Designing Components That Are Carpenter-Friendly – Part 2
I have previously written about how reducing the amount of bracing in a job can make the job more carpenter-friendly. To view part 1 in this series, click here.
Carpenter-friendly designs provide a sales and marketing tool for those component manufacturers that keep that thought in the forefront of their mind. Recently while designing a multifamily roof system I approached the design from several different angles. My primary responsibility is to the component manufacturer that I was designing the job for.
In this case this particular component manufacturer:
- Embraced the idea of carpenter-friendly design practices
- Valued the relationship with the builder highly
- Recognized that the builder had a long relationship with the framing contractor
- Had a desire to reduce costs and increase efficiency
What did this add up to? A quality product with all considerations taken into account. All three parties involved (manufacturer, builder and framing contractor) came out as winners.
While designing there were many conversations about additions and deletions and about the kinds of discrepancies that are encountered by anyone who has worked with large multifamily or commercial projects.
One key theme was consistently surfacing throughout the conversations: Uniformity. This alone would lead to more jobs being awarded. How many manufacturers out there are doing this? This is where my own personal expertise comes in.
The key factors were:
- What the framing contractor wanted
- What the builder wanted
- What the developer wanted
- How to blend those wants and needs into one single efficient concept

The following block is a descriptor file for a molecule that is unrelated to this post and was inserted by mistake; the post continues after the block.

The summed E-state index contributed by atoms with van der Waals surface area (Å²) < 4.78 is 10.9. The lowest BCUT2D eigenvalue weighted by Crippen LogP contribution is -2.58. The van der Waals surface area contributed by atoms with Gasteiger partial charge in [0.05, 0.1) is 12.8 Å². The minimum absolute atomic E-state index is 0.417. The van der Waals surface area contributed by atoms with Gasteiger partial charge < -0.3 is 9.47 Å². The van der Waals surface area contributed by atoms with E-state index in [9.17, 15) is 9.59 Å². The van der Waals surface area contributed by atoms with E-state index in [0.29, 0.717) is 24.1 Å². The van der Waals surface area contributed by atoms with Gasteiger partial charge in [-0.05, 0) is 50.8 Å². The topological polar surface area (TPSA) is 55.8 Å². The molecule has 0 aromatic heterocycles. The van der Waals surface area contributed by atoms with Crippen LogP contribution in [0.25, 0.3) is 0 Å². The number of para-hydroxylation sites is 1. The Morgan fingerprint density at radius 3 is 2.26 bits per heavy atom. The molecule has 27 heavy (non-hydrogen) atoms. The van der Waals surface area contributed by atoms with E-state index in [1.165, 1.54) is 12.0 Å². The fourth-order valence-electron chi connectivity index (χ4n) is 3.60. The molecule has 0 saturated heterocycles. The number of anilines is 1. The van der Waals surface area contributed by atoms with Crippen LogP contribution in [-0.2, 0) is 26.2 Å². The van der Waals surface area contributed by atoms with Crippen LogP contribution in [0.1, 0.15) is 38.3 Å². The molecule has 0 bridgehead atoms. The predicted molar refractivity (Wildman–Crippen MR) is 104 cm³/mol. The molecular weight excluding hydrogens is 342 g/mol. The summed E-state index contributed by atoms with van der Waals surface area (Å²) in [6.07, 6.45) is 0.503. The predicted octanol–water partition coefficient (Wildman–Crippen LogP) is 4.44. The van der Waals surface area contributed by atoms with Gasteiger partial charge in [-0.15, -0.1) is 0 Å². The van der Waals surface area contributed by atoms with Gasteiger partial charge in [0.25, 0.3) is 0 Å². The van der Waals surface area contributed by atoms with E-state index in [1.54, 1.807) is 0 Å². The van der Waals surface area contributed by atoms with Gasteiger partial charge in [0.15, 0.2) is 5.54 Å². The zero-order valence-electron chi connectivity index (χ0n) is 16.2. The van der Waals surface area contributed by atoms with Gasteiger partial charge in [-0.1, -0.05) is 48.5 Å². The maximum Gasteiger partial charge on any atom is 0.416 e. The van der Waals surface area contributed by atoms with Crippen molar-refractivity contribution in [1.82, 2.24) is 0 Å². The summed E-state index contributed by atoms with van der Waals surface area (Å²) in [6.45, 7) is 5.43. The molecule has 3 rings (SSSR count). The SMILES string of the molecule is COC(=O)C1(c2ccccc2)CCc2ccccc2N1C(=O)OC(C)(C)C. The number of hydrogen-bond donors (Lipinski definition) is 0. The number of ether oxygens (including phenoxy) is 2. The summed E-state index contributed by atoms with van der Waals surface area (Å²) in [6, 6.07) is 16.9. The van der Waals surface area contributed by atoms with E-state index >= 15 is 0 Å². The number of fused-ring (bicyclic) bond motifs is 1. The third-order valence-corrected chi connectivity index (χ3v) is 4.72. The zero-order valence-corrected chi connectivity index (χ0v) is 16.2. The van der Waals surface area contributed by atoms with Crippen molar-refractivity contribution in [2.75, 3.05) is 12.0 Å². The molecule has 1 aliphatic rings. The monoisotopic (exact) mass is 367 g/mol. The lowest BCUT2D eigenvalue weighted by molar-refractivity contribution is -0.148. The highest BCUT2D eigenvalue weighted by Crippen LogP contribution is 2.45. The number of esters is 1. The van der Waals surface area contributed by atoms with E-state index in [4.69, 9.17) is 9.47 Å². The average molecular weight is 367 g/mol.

One of the things we did to achieve the goals of our design concept was to eliminate as many “off spaced” trusses as possible. For example the setbacks used for the hip set were modified rather than fixed by custom lengths. In other parts of the country we are accustomed to using step down hip sets with odd setbacks, this is of course unnecessary but it is what people are accustomed to.
In the case of the multifamily project the overall run was considered and the setbacks for the step down hip ends modified to eliminate off spaced trusses, to utilize the “plywood is king” rule, and to maintain consistent spacing for the overall run. This not only simplified things, it reduced job site waste.
Modifying the setbacks does not make a difference to the component manufacturers the same flow exists, cutting, setup, build, banding, and delivery. Modifying the setbacks does not make a difference to the framing contractor who utilize the layout for placement, the modified setbacks did not matter to the builder especially if those same modified setbacks reduced material and labor costs. Everybody wins.
What ways are you designing to make things carpenter-friendly?
Bill Tucker – Design Professional
Gould Design, Inc.